Use Small Circle Hooks For Easy Release on Little Sunnies | Field & Stream

The Lateral Line

The Fishing Blog from Field & Stream's Dave Wolak and Joe Cermele

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Use Small Circle Hooks For Easy Release on Little Sunnies

Summer always makes me think of panfish, or more specifically taking little kids fishing with bait and bobber. Small children need more or less instant results to hold their interest. The little sunfishes hanging around off the end of a dock are usually very accommodating. It's a great combination.

The biggest problem comes in unhooking and releasing all those little sunnies. Some will have swallowed the hook. I'd rather not have my young granddaughter see me wrench the guts out of a 4-inch pumpkinseed to retrieve it. So, a few days ago, I experimented with little circle hooks.

The results were just great. As the close-up photo shows, little circle hooks jaw-hooked the small sunnies, making for an easy release. Specifically, I used size 12 Eagle Claw "Circle Bait" hooks, model L702G. The bait was Berkley's Gulp! Alive! one-inch minnow, which comes in a liquid-filled jar and is very easy to use. (I was too lazy to dig garden worms.)

Fished under a slip-bobber rig, that hook-and-bait combo caught 24 small sunfish as fast as I could reel them in. Every one was jaw-hooked no matter how long I let the fish tug the bobber around before I started reeling. There is no hookset required. The nature of circle hooks is such that all you do is reel in--perfect for little kids.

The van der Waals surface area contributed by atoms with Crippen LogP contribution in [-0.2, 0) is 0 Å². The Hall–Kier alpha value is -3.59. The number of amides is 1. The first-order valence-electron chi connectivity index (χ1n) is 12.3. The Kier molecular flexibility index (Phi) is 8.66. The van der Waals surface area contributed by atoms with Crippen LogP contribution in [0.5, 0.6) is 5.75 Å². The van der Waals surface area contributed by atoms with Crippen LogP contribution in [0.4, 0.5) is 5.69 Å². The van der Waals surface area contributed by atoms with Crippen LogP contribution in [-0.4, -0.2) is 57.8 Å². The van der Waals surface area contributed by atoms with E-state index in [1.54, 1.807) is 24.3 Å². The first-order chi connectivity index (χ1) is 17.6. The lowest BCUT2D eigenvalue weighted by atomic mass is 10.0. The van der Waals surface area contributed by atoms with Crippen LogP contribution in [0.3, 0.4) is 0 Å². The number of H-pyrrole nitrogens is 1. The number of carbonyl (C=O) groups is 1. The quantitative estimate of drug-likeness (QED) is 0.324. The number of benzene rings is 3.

A couple of cautions: Make sure whatever circle hook you use is non-offset. Circle hooks with offset points--meaning bent to the side--gut-hook fish regularly. Non-offset hooks do not. The Eagle Claw L702G is non-offset, but unfortunately is not labeled as such. Now you know.

Also, unhooking fish requires a slight twist of the wrist because of the circular hook design. The straight pull you're probably used to won't work. Grab the hook with fingers or forceps and twist to remove. It's odd at first, but practice makes perfect. And while you're at it, pinch down the barb--something I probably should have done but didn't.

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